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This article is more than five years old. Autism research — and science in general — is constantly evolving, so older articles may contain information or theories that have been reevaluated since their original publication date.
Children with autism who speak few or no words improve in their verbal abilities after their parents learn to engage them in conversation during play, according to a pilot study1.
The parents learn strategies such as following their child’s focus and engaging the child with words and toys. These strategies are part of an established behavioral therapy for autism called JASPER, which is known to improve social skills and communication when implemented by trained therapists.
The new work is part of an ongoing trend of coaching parents to provide autism therapies. This approach has the advantage of incorporating the treatments into the child’s daily life. Few studies have explored the effectiveness of this approach, however. The new study’s findings begin to fill that gap.
“Parents really took to the intervention,” says lead investigator Connie Kasari, professor of human development and psychology at the University of California, Los Angeles. “They really could master the strategies to the same extent as therapists.”
The findings also show that parents do not need to use these strategies perfectly: Those who implement at least 75 percent of the techniques see improvements in their children.
“That’s an important message,” says Helen Tager-Flusberg, director of the Center for Autism Research Excellence at Boston University, who was not involved in the study. “Because if you say to parents, ‘You’ve got to be as good as the therapist,’ they’re going to throw their hands up.”
Kasari and her colleagues studied 22 boys with autism, aged 5 to 8 years, who spoke fewer than 20 words at the start of the study. These ‘minimally verbal’ children were part of a larger study, published in 2014, in which children with autism received JASPER for six months2.
The children’s parents watched as therapists delivered the therapy for the first three months. The therapists then coached the parents to deliver the treatment for another three months.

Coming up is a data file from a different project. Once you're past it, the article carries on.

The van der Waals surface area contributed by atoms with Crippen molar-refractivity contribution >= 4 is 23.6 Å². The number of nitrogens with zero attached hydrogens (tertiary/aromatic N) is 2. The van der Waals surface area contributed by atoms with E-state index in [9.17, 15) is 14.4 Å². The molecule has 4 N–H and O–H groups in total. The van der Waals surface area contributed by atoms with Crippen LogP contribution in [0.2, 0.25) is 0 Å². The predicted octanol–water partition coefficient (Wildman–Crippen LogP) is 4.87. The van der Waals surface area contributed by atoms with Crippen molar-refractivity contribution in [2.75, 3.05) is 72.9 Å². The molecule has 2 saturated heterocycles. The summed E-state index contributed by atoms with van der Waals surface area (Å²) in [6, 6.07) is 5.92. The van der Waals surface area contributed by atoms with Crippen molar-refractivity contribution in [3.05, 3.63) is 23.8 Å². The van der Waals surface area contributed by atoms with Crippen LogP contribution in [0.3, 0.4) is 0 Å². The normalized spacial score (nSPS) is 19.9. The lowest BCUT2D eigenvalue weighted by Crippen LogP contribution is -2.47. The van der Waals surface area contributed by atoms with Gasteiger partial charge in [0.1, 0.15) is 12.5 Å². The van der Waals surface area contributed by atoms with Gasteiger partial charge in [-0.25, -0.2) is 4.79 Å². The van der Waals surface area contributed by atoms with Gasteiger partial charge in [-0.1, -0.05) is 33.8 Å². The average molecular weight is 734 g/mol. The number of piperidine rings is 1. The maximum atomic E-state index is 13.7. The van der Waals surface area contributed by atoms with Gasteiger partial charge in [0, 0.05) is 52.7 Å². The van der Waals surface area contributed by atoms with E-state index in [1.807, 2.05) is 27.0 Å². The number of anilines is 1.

For instance, parents learned to playfully hold a toy out of a child’s reach or to use a toy in an unexpected way to encourage the child to communicate. They were also coached to repeat any words a child attempted to use during play.
Each month, the researchers recorded 10-minute videos of the parents playing with their children using a standard set of toys. They tallied how many times each child spoke spontaneously during these sessions. They also categorized each utterance into two types: ‘requests,’ such as a plea for help using a toy, and ‘comments,’ such as verbally calling a parent’s attention to a toy or shared experience.
“Comments are kind of that top-level skill that we’re looking for, that we usually see with the least frequency and with the least spontaneity” in minimally verbal children with autism, says Stephanie Shire, assistant professor of special education and clinical sciences at the University of Oregon in Eugene.
The researchers found that the children made an average of four utterances of either type during a session at the start of the study. By the end of the study, that number had grown to more than 12. The findings appeared 8 January in the Journal of Autism and Developmental Disorders.
The children also showed an increase in the number of comments: They made only about one comment per session at the start of the study, but more than five by the end.
The researchers rated how frequently and accurately the parents performed JASPER strategies at the end of the study. They scored each parent based on a checklist of 53 items.
On average, the parents mastered 70 percent of the strategies. What’s more, their scores tracked with their children’s gains: As a group, the 10 children whose parents who scored 75 percent or above showed a significant increase in the number of comments.
“This gives us a better understanding of what level parents need to be implementing a practice to see significant change,” says Aubyn Stahmer, professor of psychiatry and behavioral sciences at the University of California, Davis MIND Institute, who was not involved in the study. “There isn’t a lot of data for how well is good enough, and this study really helps us figure that out.”
To try to understand why some children improved more than others, the researchers compared the strategies mastered by parents who scored above and below 75 percent. They found that the high-scoring parents were most proficient in establishing and expanding play routines and in setting up opportunities for their children to communicate during play.
“Knowing what areas certain parents are having a hard time with is really important, because it tells us as clinicians where we maybe need to spend more time focusing on the intervention,” says Vanessa Hus Bal, assistant professor of psychiatry at the University of California, San Francisco, who was not involved in the study.
Shire says a next step is to explore whether certain aspects of the therapy are particularly important for improving a child’s social communication skills.
The researchers are also refining how they measure changes in a child’s communication abilities. For example, they have determined that a tool called the Communication Complexity Scale is a valid and reliable measure of communication ability in minimally verbal children with autism3.